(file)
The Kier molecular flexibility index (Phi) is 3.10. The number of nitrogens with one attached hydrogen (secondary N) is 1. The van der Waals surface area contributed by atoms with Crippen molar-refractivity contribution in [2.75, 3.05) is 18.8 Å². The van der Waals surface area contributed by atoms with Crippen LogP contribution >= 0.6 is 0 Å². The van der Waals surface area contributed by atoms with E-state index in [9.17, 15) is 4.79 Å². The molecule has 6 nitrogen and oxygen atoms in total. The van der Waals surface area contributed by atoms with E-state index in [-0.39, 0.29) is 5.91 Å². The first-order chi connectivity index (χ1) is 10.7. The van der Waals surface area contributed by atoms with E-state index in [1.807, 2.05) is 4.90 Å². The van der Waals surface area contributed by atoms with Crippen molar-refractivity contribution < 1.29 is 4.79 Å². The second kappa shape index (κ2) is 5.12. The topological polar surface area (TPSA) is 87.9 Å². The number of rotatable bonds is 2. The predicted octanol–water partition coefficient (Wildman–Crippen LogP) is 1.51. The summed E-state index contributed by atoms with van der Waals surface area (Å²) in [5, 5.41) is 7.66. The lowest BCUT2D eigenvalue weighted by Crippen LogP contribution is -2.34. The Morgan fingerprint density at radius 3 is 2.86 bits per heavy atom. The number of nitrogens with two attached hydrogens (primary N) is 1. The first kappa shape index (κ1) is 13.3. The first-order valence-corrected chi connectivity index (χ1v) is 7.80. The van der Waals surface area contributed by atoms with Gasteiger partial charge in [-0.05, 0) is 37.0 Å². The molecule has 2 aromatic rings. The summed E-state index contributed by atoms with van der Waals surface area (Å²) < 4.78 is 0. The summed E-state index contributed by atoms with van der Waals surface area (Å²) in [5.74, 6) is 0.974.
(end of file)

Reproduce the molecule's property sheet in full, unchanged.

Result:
The Kier molecular flexibility index (Phi) is 3.10. The number of nitrogens with one attached hydrogen (secondary N) is 1. The van der Waals surface area contributed by atoms with Crippen molar-refractivity contribution in [2.75, 3.05) is 18.8 Å². The van der Waals surface area contributed by atoms with Crippen LogP contribution >= 0.6 is 0 Å². The van der Waals surface area contributed by atoms with E-state index in [9.17, 15) is 4.79 Å². The molecule has 6 nitrogen and oxygen atoms in total. The van der Waals surface area contributed by atoms with E-state index in [-0.39, 0.29) is 5.91 Å². The first-order chi connectivity index (χ1) is 10.7. The van der Waals surface area contributed by atoms with E-state index in [1.807, 2.05) is 4.90 Å². The van der Waals surface area contributed by atoms with Crippen molar-refractivity contribution < 1.29 is 4.79 Å². The second kappa shape index (κ2) is 5.12. The topological polar surface area (TPSA) is 87.9 Å². The number of rotatable bonds is 2. The predicted octanol–water partition coefficient (Wildman–Crippen LogP) is 1.51. The summed E-state index contributed by atoms with van der Waals surface area (Å²) in [5, 5.41) is 7.66. The lowest BCUT2D eigenvalue weighted by Crippen LogP contribution is -2.34. The Morgan fingerprint density at radius 3 is 2.86 bits per heavy atom. The number of nitrogens with two attached hydrogens (primary N) is 1. The first kappa shape index (κ1) is 13.3. The first-order valence-corrected chi connectivity index (χ1v) is 7.80. The van der Waals surface area contributed by atoms with Gasteiger partial charge in [-0.05, 0) is 37.0 Å². The molecule has 2 aromatic rings. The summed E-state index contributed by atoms with van der Waals surface area (Å²) < 4.78 is 0. The summed E-state index contributed by atoms with van der Waals surface area (Å²) in [5.74, 6) is 0.974.